ATandT Considering Pricey Dish Network to Solve Spectrum Woes: Report

 
 
By Michelle Maisto  |  Posted 2012-01-17 Email Print this article Print
 
 
 
 
 
 
 

AT&T, stung by its failed bid for T-Mobile, may buy Dish Network to solve its pressing spectrum needs, but it could come at a high price, according to reports.

AT&T, further strapped for spectrum after its failed bid for T-Mobile, reportedly may consider purchasing Dish Network, but it could be costly.

In a Jan. 16 report, Bloomberg said buying Dish could come at "the highest premium in more than a decade."

AT&T's nine-month pursuit of T-Mobile caused it to lose considerable ground to primary competitor Verizon Wireless. AT&T's failed bid not only depleted its savings account of a $4 billion break-up fee, but it was forced to hand over some spectrum to T-Mobile as part of its sorry-that-didn't-work-out package.

To boot, while AT&T was working with federal regulators and testifying to the necessity and benefits of the proposed deal, Verizon was busy inking deals with Comcast, Time Warner and Cox Communications to acquire unused spectrum.

While AT&T held an upper-hand of sorts during its years of exclusively offering the Apple iPhone in the United States, Verizon, Sprint and others now offer the game-changing device. In addition, AT&T finds itself facing a competitor in Verizon that's not only the industry's largest, but now has 56 percent more 4G spectrum than AT&T, according to the report.

"Verizon outfoxed them during the T-Mobile process," Mike Brell, a money manager at Frost Investment Advisors, told Bloomberg. "The balance of power has shifted to Verizon in the past few months."

With AT&T being pressed to support its expansive iPhone base, among other data-hungry devices, some have suggested that MetroPCS or Leap Wireless could be possibilities, though a Dish acquisition would face far less regulatory oversight-which, after the beating AT&T took from the Federal Communications Commission (FCC) regarding the T-Mobile deal, could be enticing, even if the price is not.

According to Bloomberg, Dish, following FCC approval, plans to transfer airwaves it purchased from DBSD and TerreStar into mobile-device spectrum worth $9.4 billion. At the $50 a share that AT&T would have to pay-a "reasonable price," per Alpine Mutual Funds, says the report-"Dish's equity would be valued at $22.3 billion, and AT&T would have to assume its $4.9 billion in net debt."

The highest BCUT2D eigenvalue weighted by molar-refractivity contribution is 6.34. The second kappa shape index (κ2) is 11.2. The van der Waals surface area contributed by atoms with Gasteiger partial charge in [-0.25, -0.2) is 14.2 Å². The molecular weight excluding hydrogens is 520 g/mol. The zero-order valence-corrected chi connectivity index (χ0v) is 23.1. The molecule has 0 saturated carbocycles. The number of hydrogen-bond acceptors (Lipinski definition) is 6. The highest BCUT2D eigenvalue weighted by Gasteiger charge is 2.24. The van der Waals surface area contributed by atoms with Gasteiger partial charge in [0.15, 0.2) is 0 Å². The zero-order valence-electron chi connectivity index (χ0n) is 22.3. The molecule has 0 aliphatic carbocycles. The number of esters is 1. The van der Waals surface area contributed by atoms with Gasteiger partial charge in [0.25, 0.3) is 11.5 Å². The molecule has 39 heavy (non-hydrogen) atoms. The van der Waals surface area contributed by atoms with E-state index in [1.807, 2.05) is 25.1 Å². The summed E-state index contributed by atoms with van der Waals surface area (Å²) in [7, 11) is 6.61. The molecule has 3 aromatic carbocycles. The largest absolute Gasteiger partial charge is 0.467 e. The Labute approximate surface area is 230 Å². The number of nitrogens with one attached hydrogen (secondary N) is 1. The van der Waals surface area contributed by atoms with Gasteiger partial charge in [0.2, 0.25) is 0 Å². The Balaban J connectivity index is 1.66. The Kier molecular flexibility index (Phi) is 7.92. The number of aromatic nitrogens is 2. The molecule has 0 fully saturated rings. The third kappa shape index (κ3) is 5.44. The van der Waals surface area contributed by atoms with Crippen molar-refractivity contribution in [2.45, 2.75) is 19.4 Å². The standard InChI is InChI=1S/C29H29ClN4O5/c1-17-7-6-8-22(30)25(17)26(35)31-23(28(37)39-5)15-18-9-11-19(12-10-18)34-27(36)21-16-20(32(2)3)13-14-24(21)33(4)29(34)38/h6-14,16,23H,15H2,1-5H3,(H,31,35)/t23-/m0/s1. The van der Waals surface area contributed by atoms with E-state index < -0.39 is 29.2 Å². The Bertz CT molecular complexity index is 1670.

"Dish would be a good option for AT&T [as] the carrier is spectrum-starved and it needs to ramp up fast," Endpoint Technologies analyst Roger Kay told eWEEK. "But the market is already primed for that scenario. AT&T won't find any bargains."

Another option, short of an acquisition, would be to strike a spectrum-using deal with Dish.  

AT&T officials, announcing on Dec. 19 that they had ended their bid to purchase T-Mobile, said they had entered a roaming agreement with T-Mobile parent company Deutsche Telekom. They also noted that the company had spent more money on network investments over the last four years than any of its competitors and that AT&T would continue to invest and add capacity to meet customers' needs, though they would need the cooperation of policy makers to do so.

"First, in the near term, [regulators] should allow the free markets to work so that additional spectrum is available to meet the immediate needs of the U.S. wireless industry, including expeditiously approving our acquisition of unused Qualcomm spectrum currently pending before the FCC," AT&T CEO Randall Stephenson said in a statement. "Second, policymakers should enact legislation to meet our nation's longer-term spectrum needs."

The mobile industry, he added, could do much to help improve the U.S. economy if companies were able to "react quickly" to customer needs and market forces-an opinion he'll no doubt hold to as AT&T considers its next move. 


 
 
 
 
Michelle Maisto has been covering the enterprise mobility space for a decade, beginning with Knowledge Management, Field Force Automation and eCRM, and most recently as the editor-in-chief of Mobile Enterprise magazine. She earned an MFA in nonfiction writing from Columbia University, and in her spare time obsesses about food. Her first book, The Gastronomy of Marriage, if forthcoming from Random House in September 2009.
 
 
 
 
 
 
 

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